The foregoing description of the invention is explanatory only, and changes in the details of the constructions illustrated may be made by those skilled in the art, within the scope of the appended claims, without departing from the spirit of the invention.
What is claimed and desired to be secured by Letters Patent is:
1. Apparatus for testing motor blocks to detect the presence of cracks, fissures, pin holes, and the like communicating the water courses of the block, oil passages and cylinder bores therein, said apparatus including: a supporting base; a clamping frame swingably carried by said base; first clamping means on said clamping frame for engaging and clamping the sides of the base of a motor block to hold the same against lateral or longitudinal movement on the frame; a closure and seal member having seal means thereon engageable with the head face of the block for closing the water courses opening therethrough; second clamping means adjustably connected with said swingable clamping frame engageable with said closure and seal member for clamping the closure and seal member securely against head face of the block and for clamping the block in place in engagement with said first clamping means on the frame against vertical or tilting movement thereon or out of engagement with said first clamping means; water pump adapter means for connection to the water pump opening of the block for conducting testing fluid into the water courses of the 2. A testing apparatus of the character set forth in claim 1 wherein the first clamping means for clamping the base of the block on the movable frame comprises a pair of parallel support members having horizontal opposed inwardly extending supporting members and upwardly extending clamping members projecting from the supporting members; means for moving one of said support members in parallel relationship toward and away from the other to clamp a motor block base between said upwardly extending clamping members of said support members.
3. Testing apparatus of the character set forth in claim 1, wherein the movable supporting frame is pivotally connected to the base along one edge of the frame and at one side of the base whereby the frame is swingable above the base along an axis overlying the longitudinal edge of the base and the movable frame.
4. Apparatus of the character set forth in claim 1 wherein said means for moving said clamping frame with respect to said base includes: means pivotally connecting said clamping frame along one longitudinal edge thereof to the base; and means for swinging said clamping frame about said pivotal connection to tilt the frame and a block carried thereby above the frame for inspection of the lower portion of the block during testmg.
5. Apparatus of the character set forth in claim 4 wherein the means for swinging the supporting frame comprises: fluid operated cylinders connected between the base and the movable clamping frame.
6. Apparatus of the character set forth in claim ll wherein the closure and seal means comprises a flat imperforate rigid plate having a sealing member on one surface thereof disposed to engage the head face of a block to be tested for sealing the water courses opening through said face of said block; and means engageable by said second clamping means for clamping said closure and seal means in closing and sealing engagement with the face of the block.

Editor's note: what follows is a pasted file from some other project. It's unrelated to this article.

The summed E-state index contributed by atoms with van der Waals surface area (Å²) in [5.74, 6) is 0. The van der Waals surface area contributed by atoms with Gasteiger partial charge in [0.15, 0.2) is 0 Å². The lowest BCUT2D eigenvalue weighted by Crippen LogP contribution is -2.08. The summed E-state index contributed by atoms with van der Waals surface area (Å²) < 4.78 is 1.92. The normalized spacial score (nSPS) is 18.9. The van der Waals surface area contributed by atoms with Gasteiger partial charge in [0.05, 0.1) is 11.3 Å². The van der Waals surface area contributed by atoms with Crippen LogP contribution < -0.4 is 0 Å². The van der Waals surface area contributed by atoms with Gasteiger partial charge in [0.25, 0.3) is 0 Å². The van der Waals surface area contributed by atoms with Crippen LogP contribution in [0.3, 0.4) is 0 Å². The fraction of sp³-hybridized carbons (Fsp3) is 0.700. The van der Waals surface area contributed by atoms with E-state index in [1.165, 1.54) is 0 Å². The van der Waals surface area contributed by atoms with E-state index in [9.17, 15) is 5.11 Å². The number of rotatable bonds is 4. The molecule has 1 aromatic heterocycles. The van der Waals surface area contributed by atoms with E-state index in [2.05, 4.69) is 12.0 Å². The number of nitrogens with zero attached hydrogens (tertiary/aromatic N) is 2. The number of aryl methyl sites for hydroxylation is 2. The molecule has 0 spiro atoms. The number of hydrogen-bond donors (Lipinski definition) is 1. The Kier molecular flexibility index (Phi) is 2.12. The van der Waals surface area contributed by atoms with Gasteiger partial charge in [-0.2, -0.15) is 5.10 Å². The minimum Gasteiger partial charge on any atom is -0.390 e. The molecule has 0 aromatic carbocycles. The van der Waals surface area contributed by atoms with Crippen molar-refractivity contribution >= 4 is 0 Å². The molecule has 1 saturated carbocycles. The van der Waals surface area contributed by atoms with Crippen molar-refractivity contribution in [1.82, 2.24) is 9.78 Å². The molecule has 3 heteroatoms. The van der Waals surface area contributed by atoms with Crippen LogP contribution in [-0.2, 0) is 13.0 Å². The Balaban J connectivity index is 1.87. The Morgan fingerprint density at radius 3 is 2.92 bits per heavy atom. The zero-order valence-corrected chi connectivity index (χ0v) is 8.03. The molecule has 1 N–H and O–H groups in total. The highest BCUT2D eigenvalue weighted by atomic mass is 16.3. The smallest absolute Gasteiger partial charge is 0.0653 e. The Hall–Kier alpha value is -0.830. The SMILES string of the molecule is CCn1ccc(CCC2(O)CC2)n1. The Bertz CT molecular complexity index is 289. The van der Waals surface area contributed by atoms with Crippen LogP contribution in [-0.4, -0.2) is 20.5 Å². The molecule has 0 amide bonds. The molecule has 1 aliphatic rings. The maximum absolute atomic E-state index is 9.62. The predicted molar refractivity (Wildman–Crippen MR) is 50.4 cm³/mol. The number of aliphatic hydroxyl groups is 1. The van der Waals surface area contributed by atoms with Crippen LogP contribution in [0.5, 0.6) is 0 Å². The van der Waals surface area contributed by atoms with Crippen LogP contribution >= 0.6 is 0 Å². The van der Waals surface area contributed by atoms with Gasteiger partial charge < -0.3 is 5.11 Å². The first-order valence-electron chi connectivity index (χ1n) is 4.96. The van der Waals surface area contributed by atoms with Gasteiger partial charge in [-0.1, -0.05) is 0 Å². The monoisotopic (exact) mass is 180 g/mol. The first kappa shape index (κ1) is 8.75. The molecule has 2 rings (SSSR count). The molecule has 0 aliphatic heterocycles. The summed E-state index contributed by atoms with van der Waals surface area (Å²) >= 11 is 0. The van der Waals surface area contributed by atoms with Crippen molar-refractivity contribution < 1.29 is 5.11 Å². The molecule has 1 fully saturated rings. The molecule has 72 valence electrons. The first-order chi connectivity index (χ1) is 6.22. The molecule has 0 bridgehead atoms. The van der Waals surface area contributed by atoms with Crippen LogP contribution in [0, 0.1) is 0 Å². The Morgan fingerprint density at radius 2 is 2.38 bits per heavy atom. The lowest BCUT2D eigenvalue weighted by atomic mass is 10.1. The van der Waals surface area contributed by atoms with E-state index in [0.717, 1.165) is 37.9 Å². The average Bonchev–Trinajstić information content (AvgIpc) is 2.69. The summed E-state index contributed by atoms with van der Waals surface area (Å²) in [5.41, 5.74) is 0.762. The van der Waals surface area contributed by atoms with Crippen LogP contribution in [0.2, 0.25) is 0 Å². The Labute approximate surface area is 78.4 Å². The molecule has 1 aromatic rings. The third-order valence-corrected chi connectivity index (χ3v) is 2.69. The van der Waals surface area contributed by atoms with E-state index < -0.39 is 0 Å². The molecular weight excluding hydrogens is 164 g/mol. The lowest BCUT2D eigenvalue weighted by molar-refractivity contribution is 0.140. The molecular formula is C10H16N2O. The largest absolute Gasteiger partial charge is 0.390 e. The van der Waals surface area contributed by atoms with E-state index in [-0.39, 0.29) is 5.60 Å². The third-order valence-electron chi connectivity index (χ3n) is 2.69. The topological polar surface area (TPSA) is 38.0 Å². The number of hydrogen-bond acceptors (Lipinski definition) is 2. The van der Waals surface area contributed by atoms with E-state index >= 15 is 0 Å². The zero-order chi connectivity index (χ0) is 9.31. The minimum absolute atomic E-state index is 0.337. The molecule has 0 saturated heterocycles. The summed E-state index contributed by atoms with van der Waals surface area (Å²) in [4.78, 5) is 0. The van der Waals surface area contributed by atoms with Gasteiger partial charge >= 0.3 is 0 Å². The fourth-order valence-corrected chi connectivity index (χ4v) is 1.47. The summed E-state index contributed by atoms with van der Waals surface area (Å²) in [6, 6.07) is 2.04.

7. Apparatus of the character set forth in claim 1 wherein the second clamping means for clamping the closure and seal means in place on the head face of the block for closing the water courses opening there through comprises: a flexible member secured at one end to the movable clamping frame and having means at its other end for adjustably securing said end to the clamping frame and for adjustably tightening the flexible member to hold the closure and seal means securely in place.
8. Apparatus of the character set forth in claim 1 wherein the second clamping means for clamping the closure and seal means on the head face of the block being tested comprises: a pair of laterally spaced parallel bars secured on the swingable clamping frame; and a rigid clamp member having pair of hook means engageable with the bars and having clamping screw means between said hook means movable toward and away from the face of the block for clamping the closure and seal means in closing sealing engagement with the face of the block.
9. A method of testing a motor block for detecting cracks, pin holes, fissures or the like communicating the water courses of the block with the oil passages and cylinder bores, and with the exterior thereof which comprises: connecting a source of testing fluid under pressure to the water pump opening of the block; heating the testing fluid to an elevated temperature, closing the water course openings through the head face of the block; forcing heated testing fluid under elevated pressure into the water courses through the water pump opening; indicating by escape of testing fluid into the oil passages and cylinder bores of the block the presence of leaks between the water courses and the oil passages, cylinder bores, crank case wall of the exterior of the block; and moving the block about its longitudinal axis to expose the base of the block for inspection to determine the presence of leaks indicated by the escaped testing fluid, if any.
10. The method of claim 9 wherein the testing fluid comprises a low viscosity, light gravity liquid.
11. The method of claim 9 wherein the testing fluid comprises naptha.
12. The method of claim 9 wherein the testing fluid comprises ethylene glycol.
13. The method of claim 9 wherein the testing fluid comprises a low viscosity, light gravity hydrocarbon liquid.
14. The method of claim 9 including the step of withdrawing the testing fluid from the water courses of the block after completing the pressure test.
15. The method of claim 9 including treating the testing fluid with a coloring material for facilitating observation of the escape of such fluid from the water courses of the block being tested to the oil passages, cylinder bores, crank case wall or exterior of the block.
16. The method of claim 9 including the step of closing the freeze plug openings of the block by freeze plugs prior to forcing the testing fluid into the water courses of the block, whereby the seal of the freeze plugs with the block may be tested simultaneously with the test for other leaks.